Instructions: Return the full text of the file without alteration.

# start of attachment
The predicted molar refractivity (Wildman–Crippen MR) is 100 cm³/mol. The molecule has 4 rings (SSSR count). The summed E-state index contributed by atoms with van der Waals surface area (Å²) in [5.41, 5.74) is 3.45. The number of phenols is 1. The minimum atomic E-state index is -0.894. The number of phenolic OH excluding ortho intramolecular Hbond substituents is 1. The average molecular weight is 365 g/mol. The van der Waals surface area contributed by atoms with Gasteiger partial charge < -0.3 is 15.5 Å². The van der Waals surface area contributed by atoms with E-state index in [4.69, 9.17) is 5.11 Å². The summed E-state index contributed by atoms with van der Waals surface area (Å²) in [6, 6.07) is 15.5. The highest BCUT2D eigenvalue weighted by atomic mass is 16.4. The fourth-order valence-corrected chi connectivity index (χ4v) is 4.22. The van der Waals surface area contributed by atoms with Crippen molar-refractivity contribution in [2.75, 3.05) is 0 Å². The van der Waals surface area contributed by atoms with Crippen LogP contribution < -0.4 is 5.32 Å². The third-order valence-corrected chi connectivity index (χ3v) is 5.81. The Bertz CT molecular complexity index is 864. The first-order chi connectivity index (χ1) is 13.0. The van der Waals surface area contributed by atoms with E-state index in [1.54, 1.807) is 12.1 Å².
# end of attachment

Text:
The predicted molar refractivity (Wildman–Crippen MR) is 100 cm³/mol. The molecule has 4 rings (SSSR count). The summed E-state index contributed by atoms with van der Waals surface area (Å²) in [5.41, 5.74) is 3.45. The number of phenols is 1. The minimum atomic E-state index is -0.894. The number of phenolic OH excluding ortho intramolecular Hbond substituents is 1. The average molecular weight is 365 g/mol. The van der Waals surface area contributed by atoms with Gasteiger partial charge < -0.3 is 15.5 Å². The van der Waals surface area contributed by atoms with E-state index in [4.69, 9.17) is 5.11 Å². The summed E-state index contributed by atoms with van der Waals surface area (Å²) in [6, 6.07) is 15.5. The highest BCUT2D eigenvalue weighted by atomic mass is 16.4. The fourth-order valence-corrected chi connectivity index (χ4v) is 4.22. The van der Waals surface area contributed by atoms with Crippen molar-refractivity contribution in [2.75, 3.05) is 0 Å². The van der Waals surface area contributed by atoms with Crippen LogP contribution < -0.4 is 5.32 Å². The third-order valence-corrected chi connectivity index (χ3v) is 5.81. The Bertz CT molecular complexity index is 864. The first-order chi connectivity index (χ1) is 13.0. The van der Waals surface area contributed by atoms with E-state index in [1.54, 1.807) is 12.1 Å².